We would’ve taken a Grabcar
38-year-old father and charity worker, Lewis Kirkbride, made it his mission to raise awareness of the widespread but largely undiscussed issue of mental health. To date, he marched a whopping 300 miles — that’s two and a half times the distance of one end of Singapore to the other!
His route was fashioned after the one taken in 1066 by King Harold Godwinson, the last Anglo-Saxon king of England, during the Norwegian invasion at that time and with good reason:
The knight explains, “there’s a metaphor of putting the armour on every day and knowing that I’ve got a 20-mile long slog ahead of me…”, which was just like combating mental illness, “putting on a brave face every day”.
Apparently he’d been wanting to do this even last year — but ultimately decided to go through with it when a local man had taken his own life.
This wasn’t easy. Like training for a marathon, he took short walks around his hometown first, because the metal’s weight and hold on his body often took a toll on his joints.
Warms the cockles of our hearts
He partnered with ManHealth and raised twice the amount he had hoped for. The most heartwarming part? The march became a communal effort, with about 300 – 400 people joining in on the (socially distant) procession.
We’ve gotta hand it to Kirbride for showing us that it’s okay to talk about mental health. It’s not unmanly and it’s actually a brave and courageous thing to do.
Dealing with mental illness isn’t an easy feat, but it’s all about taking that first step to getting help. Here’s our Ultimate Guide to Seeing a Psychiatrist in Singapore.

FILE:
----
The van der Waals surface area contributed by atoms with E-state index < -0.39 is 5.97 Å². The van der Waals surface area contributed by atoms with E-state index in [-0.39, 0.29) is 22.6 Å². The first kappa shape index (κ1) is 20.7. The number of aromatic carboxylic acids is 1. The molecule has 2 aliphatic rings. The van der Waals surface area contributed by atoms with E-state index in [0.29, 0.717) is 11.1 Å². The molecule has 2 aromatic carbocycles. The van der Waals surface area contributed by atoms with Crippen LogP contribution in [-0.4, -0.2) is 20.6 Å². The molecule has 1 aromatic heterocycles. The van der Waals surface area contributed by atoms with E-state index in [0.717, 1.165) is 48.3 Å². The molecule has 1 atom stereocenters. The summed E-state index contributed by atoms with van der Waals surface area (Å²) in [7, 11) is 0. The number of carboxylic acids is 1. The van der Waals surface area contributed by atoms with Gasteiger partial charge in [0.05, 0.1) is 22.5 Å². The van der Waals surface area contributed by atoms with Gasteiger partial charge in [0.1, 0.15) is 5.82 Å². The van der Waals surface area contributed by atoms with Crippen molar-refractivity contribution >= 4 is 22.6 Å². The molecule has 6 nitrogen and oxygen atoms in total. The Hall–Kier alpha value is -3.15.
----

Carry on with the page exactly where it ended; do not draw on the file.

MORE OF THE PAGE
When you’re ready, let us hook you up with the best mental health expert near you!
Weird & Wonderful
- The guy that found out about what happened when coke and mentos was mixed was probably just trying to wash it down and it just exploded in their mouth.
- If farts were cold, we would almost never smell them, they wouldn’t rise to our noses.
- The human bite/jaw strength is pretty weak, so most people could survive a zombie invasion by just putting on winter clothes.
- Bread is a yeast block, marmite is yeast paste, and beer is yeast juice.
- That joke tape that says “Caution: Biohazard” usually sold at Halloween sure isn’t as funny as it once was.
Your doctor can hook you up with a super effective anti-wrinkle cream for less than 10 bucks
Forget the unnamed shady-looking cream at the dollar store. Your doctor can hook you up with a super effective anti-wrinkle cream!
Tretinoin, or retinoic acid, is a well-known and effective anti-ageing cream. Dermatologists themselves use it all the time, and any doctor can prescribe it.
No, you don’t have to wait till you’re old and wrinkly to use it. The earlier you start using tretinoin, the more benefits you receive. It has been medically proven to reduce, reverse and prevent wrinkles. It also lightens and prevents age spots and pigmentation.
So if you’d like to give your skin some lovin’ — just drop by your doctor’s office and say hello.